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FARAD future in question
Washington - As the Food Animal Reside Avoidance Databank continues to struggle, operating with bare-bones staff, Washington insiders hope for a reprieve.
WASHINGTON — As the Food Animal Residue Avoidance Databank (FARAD) continues to struggle, operating with a bare-bones staff and answering only calls and e-mails, Washington insiders hope for a reprieve.
And it just may come in the form of an omnibus financing bill.
Because Congress did not pass the 2009 budget before adjourning last year, the budget for all government entities for the first six months of 2009 will be at the same level as 2008.
"Talk around town is for an omnibus for the rest of the year," says Mark Lutschaunig, director of the American Veterinary Medical Association (AVMA) Governmental Relations Division (GRD).
If that happens, a portion of the $400,000 approved in Agriculture Appropriations for fiscal year 2009 by the House and the $800,000 approved by the Senate could be infused into FARAD, a databank used by veterinarians, livestock producers and others to ensure that drug, environmental and pesticide contaminants don't end up in meat, milk and eggs.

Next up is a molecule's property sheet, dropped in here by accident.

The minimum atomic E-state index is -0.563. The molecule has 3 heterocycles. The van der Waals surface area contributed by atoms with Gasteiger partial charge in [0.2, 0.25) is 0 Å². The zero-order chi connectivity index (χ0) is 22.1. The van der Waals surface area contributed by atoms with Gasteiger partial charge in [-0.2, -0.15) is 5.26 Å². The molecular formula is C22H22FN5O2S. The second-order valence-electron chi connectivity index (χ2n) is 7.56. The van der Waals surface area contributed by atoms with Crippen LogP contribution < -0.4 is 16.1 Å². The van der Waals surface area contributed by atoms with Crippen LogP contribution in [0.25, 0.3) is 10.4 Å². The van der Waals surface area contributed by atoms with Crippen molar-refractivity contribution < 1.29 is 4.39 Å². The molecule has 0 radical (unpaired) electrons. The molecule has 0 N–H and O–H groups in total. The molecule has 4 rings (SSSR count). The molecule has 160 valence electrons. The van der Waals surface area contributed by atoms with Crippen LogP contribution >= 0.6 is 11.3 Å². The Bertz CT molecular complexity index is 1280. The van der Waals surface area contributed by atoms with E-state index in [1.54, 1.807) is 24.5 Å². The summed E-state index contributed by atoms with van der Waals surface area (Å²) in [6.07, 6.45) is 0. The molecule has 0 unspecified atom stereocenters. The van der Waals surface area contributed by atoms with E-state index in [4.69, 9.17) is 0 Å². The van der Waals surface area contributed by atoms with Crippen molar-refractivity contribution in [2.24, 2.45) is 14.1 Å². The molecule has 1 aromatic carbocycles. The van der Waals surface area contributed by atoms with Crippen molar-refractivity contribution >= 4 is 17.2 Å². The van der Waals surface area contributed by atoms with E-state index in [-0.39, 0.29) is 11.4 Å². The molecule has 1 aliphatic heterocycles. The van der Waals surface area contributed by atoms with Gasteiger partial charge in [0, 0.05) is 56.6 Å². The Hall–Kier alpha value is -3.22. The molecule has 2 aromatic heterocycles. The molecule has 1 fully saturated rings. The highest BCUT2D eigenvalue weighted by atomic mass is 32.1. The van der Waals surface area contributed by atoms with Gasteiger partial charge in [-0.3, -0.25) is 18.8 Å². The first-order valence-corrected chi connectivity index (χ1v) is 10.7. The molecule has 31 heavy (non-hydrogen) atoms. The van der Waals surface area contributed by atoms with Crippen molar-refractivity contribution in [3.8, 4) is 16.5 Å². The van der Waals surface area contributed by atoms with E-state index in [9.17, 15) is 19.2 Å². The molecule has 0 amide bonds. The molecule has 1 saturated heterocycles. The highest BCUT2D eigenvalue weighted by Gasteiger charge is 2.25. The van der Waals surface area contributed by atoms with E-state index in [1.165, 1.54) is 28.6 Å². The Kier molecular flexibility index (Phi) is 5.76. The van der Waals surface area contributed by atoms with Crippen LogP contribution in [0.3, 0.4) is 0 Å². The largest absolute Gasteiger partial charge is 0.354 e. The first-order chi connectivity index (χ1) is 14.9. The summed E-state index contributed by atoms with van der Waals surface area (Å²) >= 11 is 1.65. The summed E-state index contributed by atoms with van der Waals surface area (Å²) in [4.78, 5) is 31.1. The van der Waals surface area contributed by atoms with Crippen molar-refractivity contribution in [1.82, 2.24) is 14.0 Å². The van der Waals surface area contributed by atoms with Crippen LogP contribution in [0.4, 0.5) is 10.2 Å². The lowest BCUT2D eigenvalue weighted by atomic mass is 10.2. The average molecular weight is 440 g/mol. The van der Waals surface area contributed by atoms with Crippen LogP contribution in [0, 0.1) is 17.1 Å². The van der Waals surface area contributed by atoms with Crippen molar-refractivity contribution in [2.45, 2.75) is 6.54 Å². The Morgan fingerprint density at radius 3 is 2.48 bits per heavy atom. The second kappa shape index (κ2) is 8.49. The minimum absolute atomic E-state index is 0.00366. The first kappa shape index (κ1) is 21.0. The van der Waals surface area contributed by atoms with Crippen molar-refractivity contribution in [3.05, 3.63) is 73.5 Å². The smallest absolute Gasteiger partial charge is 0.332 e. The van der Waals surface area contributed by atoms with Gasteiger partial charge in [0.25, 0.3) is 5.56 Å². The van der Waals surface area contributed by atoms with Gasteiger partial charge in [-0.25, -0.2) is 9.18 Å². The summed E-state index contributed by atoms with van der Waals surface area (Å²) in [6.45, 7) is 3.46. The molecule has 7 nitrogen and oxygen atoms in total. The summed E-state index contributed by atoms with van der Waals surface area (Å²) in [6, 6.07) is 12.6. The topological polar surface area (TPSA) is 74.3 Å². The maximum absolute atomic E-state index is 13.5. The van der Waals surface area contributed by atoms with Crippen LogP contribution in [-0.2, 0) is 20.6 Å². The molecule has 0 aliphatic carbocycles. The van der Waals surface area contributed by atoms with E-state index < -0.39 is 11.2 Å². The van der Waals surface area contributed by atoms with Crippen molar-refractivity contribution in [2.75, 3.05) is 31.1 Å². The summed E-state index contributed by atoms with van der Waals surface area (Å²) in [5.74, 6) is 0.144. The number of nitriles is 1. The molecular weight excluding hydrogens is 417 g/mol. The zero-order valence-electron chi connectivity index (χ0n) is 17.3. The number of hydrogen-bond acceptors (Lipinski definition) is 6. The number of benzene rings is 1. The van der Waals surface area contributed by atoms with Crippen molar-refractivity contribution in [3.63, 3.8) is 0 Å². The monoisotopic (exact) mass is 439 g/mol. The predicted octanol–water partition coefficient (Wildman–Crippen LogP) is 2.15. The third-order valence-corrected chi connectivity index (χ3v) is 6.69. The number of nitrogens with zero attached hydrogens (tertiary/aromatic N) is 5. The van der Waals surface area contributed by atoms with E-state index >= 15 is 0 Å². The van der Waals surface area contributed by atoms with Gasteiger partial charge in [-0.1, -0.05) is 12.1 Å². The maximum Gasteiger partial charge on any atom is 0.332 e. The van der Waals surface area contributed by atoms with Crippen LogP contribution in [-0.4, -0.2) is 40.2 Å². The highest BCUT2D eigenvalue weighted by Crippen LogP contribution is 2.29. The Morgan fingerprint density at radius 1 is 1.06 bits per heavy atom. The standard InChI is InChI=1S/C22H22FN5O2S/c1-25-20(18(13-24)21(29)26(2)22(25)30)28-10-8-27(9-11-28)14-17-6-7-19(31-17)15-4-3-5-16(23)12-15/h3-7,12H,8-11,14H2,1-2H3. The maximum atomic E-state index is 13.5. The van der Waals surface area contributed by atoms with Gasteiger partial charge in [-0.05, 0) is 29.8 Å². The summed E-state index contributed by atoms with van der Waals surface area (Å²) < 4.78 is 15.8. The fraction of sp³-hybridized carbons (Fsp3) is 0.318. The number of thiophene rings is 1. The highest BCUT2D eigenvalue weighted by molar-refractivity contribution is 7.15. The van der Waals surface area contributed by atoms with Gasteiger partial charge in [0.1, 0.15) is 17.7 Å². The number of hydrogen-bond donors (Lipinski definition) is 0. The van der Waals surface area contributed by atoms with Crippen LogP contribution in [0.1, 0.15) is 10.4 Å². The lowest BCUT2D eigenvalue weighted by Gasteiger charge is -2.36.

The cash-strapped FARAD was all but shuttered last year until last-minute emergency funding trickled in.
It received $125,000 in bridge funding at the end of 2008 from the U.S. Department of Agriculture (USDA) and the Food and Drug Administration (FDA), as well as contributions from various veterinary associations, which should carry it through May or June, according to Lutschaunig.
Along with the government funding, FARAD received $5,000 each from the AVMA and the American Association of Small Ruminant Practitioners (AASRP). The American Association of Bovine Practitioners (AABP) contributed $2,500.
The American Society of Animal Science (ASAS) put in $500 and the National Saanen Breeders Association (NSBA) and the American Association of Food Health Veterinarians (AAFHV) each contributed $100. Still, it's a far cry from the $2.5 million needed.
The GRD seeks a permanent home for FARAD that would ensure long-term funding, Lutschaunig says.
"With the new administration in place, we're hoping to get in and talk to folks to get it funded in the administrative budget," he says.